A page-turner. Not my usual thing: my daughter (who is a big fan of Jojo Moyes) recommended it, as she knows I love historical novels. And Libraries. And while this hasn't converted me to Jojo Moyes fandom, I was impressed with its "readability."
I understand that there's controversy about this novel, and just how ... original it is, both in subject matter and on deeper levels. (I think that's the diplomatic way of putting it ...) I honestly don't know enough about the issues to feel that I'm able to comment, so my review is entirely on what I read, and my impressions of it ...
Moyes can certainly weave a story, and create engaging characters. Her main protagonist is a true "fish out of water" -- an upper middle class English girl, whose boredom with her stodgy judgemental family and social life has led her to a disastrous, whirlwind marriage, and a new life with her husband's stodgy, judgemental family, in their stodgy, judgemental Kentucky town. She's a good guide for us, as modern readers, to help us see and understand the strict social strata of the local people, and the limited opportunities for friendship and stimulation that are on offer -- until the arrival of a Government initiative to deliver library books to rural families, by horseback.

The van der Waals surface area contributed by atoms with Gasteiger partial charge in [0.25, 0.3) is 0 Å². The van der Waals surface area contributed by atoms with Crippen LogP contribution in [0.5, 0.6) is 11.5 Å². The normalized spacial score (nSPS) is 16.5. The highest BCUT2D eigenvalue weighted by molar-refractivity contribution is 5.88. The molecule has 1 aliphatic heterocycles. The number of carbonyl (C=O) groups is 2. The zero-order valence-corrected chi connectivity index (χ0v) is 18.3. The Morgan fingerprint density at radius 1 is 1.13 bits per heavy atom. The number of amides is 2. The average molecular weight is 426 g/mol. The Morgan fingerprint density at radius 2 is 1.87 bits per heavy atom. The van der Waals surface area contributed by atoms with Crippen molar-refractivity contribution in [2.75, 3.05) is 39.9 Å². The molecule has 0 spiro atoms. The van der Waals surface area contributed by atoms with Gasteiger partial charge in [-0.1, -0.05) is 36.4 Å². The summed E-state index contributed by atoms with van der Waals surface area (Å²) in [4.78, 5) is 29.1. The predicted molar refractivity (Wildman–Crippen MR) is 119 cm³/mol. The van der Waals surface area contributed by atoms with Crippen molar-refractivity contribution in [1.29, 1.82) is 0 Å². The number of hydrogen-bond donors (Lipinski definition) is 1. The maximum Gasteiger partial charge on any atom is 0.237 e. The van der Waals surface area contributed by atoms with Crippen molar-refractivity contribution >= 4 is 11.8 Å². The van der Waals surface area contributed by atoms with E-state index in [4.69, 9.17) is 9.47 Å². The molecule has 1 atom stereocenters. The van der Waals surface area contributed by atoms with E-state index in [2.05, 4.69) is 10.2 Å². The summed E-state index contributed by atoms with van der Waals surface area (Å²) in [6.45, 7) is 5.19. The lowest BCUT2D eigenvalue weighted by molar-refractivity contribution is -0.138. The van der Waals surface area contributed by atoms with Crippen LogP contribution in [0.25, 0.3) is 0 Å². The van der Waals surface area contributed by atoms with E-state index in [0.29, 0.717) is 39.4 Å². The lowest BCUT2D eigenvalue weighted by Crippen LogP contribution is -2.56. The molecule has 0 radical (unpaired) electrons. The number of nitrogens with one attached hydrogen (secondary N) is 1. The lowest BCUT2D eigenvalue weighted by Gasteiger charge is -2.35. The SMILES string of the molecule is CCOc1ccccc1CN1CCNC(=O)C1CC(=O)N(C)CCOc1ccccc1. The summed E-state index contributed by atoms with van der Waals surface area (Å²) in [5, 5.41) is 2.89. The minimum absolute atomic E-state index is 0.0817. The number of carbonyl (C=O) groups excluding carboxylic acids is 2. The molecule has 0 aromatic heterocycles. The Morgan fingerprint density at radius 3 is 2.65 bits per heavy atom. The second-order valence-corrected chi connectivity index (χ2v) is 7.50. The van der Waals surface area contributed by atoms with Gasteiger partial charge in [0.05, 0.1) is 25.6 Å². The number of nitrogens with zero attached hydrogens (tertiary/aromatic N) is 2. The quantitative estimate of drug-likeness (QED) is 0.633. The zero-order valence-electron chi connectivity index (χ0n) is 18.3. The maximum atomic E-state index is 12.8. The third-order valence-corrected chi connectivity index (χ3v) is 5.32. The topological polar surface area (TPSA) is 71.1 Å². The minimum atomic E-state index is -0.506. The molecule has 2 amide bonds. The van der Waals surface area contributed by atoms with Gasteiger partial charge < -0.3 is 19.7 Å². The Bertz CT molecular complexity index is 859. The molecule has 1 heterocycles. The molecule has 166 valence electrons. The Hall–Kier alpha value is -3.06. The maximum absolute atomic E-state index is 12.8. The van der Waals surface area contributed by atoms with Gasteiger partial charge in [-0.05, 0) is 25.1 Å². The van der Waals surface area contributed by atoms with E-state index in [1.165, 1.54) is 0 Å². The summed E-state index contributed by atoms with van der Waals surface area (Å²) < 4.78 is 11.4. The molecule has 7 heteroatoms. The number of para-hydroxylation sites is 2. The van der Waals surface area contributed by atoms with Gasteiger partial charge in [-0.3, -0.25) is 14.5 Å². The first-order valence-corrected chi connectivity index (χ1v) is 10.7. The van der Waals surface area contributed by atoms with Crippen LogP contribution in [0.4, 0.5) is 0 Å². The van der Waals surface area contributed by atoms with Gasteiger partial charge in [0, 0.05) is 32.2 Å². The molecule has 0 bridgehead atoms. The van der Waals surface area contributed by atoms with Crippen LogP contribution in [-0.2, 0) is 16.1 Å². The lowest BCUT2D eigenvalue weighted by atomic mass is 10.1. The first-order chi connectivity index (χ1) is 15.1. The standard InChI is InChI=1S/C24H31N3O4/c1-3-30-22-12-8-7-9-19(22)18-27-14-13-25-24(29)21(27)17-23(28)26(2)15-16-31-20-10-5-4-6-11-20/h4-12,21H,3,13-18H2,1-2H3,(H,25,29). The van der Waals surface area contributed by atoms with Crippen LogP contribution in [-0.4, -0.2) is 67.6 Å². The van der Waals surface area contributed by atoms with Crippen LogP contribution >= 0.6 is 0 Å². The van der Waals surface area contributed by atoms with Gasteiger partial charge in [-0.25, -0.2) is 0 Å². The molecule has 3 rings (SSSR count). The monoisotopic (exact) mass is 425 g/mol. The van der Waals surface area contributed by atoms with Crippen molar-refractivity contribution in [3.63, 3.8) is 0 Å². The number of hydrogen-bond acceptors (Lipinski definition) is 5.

As a novel, I felt that Moyes can definitely write, but didn't have the "chops" to make more of the interesting subject matter, and serious social questions she had taken on. Some of the drama (the over-hasty marriage, a murder trial, a flood caused by sloppy practices at a local mine) were cleared up too neatly, to my mind. Some of the efforts to build up minor characters into suitable companions for the two female leads felt like padding, and I was very tempted to skim ... As I said, this isn't really my kind of thing, and I just couldn't find in it myself to care if a rather silly English girl sorted out her love life.
I really enjoyed this book. I've seen a lot of comparison between it and the Bookwoman of Troublesome Creek. They both are about the Pack Horse Librarians set up by Eleanor Roosevelt - all of which were women. A fascinating topic. This book follows the lives of four very diverse women who come together to forge a strong bond and friendship and face adverse elements, discrimination, and strong bias. Strongly recommend for those who enjoy historical fiction!